(b Pisky, near Khar′kiv, 8/Sept 20, 1876; d Paris, Jan 8, 1945). Ukrainian composer and pianist. Aged ten he was sent, along with his brother Yakiv (later known as the composer Stepovy), to sing in the choir of the Imperial Chapel in St Petersburg. It was during his time there (1886–95) that he began to compose under the influence of his teachers Balakirev and Lyapunov. He finished studies with Rimsky-Korsakov and Lyadov at the St Petersburg Conservatory in 1901, the year in which the latter conducted the first performance of the Lyric Poem, op.20. Akimenko then became the director of a music school in Tbilisi (1901–03). He performed widely as a pianist, particularly in France and Switzerland, and lived for a while in Paris (1903–06) before returning to Khar′kiv. In 1914 he was invited to teach composition and theory at the St Petersburg Conservatory, a post he held until ...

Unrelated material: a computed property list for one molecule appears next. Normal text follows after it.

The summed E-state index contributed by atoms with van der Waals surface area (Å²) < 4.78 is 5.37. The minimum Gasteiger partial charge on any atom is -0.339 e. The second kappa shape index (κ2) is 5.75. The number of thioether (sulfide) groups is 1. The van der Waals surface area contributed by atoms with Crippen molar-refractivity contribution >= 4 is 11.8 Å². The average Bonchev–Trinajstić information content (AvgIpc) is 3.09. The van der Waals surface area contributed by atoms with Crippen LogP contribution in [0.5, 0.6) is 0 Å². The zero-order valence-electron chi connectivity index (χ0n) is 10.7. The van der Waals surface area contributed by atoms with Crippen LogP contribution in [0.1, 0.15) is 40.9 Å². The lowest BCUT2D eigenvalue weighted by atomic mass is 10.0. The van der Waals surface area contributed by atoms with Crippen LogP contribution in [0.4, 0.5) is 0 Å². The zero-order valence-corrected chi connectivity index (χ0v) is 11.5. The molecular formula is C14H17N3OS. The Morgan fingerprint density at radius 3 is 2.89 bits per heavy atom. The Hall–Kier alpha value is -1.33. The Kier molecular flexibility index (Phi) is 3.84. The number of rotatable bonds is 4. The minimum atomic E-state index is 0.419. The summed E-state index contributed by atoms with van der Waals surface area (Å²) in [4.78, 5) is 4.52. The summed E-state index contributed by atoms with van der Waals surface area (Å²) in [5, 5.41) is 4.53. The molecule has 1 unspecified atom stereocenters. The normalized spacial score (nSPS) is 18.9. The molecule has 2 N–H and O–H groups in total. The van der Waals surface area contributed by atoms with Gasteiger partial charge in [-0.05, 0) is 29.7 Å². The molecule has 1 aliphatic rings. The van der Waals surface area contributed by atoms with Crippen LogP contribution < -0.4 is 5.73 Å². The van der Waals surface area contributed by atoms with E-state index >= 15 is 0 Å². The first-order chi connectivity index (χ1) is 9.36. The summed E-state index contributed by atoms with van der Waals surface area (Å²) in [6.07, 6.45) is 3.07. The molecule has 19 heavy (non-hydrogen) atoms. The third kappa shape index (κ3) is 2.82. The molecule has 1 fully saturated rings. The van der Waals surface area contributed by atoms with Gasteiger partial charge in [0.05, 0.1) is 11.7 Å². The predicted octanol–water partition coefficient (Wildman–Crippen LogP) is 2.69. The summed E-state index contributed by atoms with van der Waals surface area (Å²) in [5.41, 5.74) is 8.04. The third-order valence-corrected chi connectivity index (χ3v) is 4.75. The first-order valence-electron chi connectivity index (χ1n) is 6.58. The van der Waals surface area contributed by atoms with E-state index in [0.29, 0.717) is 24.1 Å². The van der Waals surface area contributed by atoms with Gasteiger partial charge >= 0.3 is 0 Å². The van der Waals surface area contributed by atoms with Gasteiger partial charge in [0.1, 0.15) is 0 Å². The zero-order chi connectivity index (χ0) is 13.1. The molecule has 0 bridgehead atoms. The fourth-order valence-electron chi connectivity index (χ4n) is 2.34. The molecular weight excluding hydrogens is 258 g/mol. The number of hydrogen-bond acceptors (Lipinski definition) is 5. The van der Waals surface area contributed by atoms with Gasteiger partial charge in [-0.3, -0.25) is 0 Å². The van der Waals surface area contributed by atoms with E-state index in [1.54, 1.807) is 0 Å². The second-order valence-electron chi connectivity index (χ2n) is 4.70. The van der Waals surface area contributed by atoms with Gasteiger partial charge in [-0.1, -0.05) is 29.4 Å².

revised by Luis Merino
(b Santiago, Sept 2, 1911; d Santiago, Aug 2, 1954). Chilean composer and pianist. He studied with Allende for composition and Renard for the piano at the Santiago National Conservatory (1923–35), where he then held appointments as coach at the opera department (1935), assistant professor of the piano (1937), professor of analysis (1940), and director (1945). At the same time he taught at the Liceo Manuel de Salas in Santiago. He was secretary-general to the Instituto de Extensión Musical (from 1941), a founder-director of the Escuela Moderna de Música, Santiago (1940), and a member of various arts societies. In 1943 he went to the USA as a guest of the Institute of International Education and in 1953 he was in Europe for the performance of his Wind Sextet at the ISCM Festival. His early compositions show the influences of French music and Chilean folklore; from the late 1940s his work became more Expressionist and abstract....